Much like midcentury modern has overtaken the American home, design homogeneity has descended upon the web.
It comes in the form of particular typefaces, notably Georgia and Arial; the use of white and off-white as default background colors; and certain design elements, such as hamburger menus and flat design, that are common enough to be ubiquitous.
This design homogenization has emerged gradually, according to a recent study by a group of researchers at Indiana University. It found that websites were most dissimilar from each other between 2008 and 2010, when designers began to take advantage of large, higher-quality monitors that gave them more room to work with, according to Sam Goree, one of the researchers who worked on the project. But between 2010 and 2016, differences in web design between sites became significantly less common.
“In the early 2000s, there was a lot of variety in the kinds of layouts and colors that people were using on their websites. And, by and large, that variety is decreased,” says Goree. Imagine designing a GeoCities website: much of what you had to create, from layouts to fonts to colors to navigation, were built from scratch. Maybe you could scrounge up someone else’s code for a bit of guidance on a menu bar or a text box. But for the most part, you were on your own.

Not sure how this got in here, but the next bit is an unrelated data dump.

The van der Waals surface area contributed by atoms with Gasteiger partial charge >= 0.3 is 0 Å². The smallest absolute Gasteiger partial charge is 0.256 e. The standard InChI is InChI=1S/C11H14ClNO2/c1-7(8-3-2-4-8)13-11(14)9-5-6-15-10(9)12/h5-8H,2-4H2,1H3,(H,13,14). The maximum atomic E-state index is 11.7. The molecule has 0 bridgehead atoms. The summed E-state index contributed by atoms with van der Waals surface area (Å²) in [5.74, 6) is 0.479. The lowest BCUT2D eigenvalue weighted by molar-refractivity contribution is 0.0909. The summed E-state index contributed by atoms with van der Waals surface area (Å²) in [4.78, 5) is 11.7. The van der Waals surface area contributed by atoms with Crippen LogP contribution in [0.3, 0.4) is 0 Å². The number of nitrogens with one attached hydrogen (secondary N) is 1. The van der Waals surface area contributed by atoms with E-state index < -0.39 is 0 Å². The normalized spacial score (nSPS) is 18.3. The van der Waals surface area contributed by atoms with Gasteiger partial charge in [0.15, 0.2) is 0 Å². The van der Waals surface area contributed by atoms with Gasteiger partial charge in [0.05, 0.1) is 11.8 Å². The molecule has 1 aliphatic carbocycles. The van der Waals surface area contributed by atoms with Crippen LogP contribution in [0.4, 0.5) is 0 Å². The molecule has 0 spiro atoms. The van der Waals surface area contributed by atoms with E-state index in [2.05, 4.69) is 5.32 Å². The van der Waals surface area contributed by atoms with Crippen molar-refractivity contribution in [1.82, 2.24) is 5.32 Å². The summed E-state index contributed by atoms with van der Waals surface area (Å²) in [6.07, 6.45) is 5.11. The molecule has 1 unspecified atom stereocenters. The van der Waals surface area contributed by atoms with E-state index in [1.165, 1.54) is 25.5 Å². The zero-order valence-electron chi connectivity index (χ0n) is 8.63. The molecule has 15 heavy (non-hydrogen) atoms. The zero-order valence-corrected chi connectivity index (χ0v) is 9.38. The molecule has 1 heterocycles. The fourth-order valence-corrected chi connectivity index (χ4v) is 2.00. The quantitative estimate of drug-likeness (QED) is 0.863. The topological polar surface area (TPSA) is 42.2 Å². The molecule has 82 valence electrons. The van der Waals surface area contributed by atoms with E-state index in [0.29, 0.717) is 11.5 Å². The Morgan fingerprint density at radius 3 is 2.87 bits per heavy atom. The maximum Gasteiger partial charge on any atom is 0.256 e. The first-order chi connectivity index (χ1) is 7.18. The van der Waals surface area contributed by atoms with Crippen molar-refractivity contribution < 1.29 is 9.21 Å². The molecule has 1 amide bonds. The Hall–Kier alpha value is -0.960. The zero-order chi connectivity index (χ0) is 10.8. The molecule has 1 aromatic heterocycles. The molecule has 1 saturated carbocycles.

Of course, GeoCities was hardly the only place online where web designers let their freak flags fly. The entire web was a bit of a free-for-all. Even corporate websites that people interpreted as looking similar were actually relatively dissimilar, as Goree points out in The Conversation.
The emergence of software libraries — repositories of code that programmers and designers can access to assist when building websites or embarking on other projects — contributed to the ever-growing homogenization of the web, according to Goree’s study. “In the early 2000s, people would generally write the code or copy the code for their website. But now there were these resources that they could use,” he says. These software libraries, along with the advent of the iPhone and other smartphones that encouraged designers to create sites that would look decent both on a computer…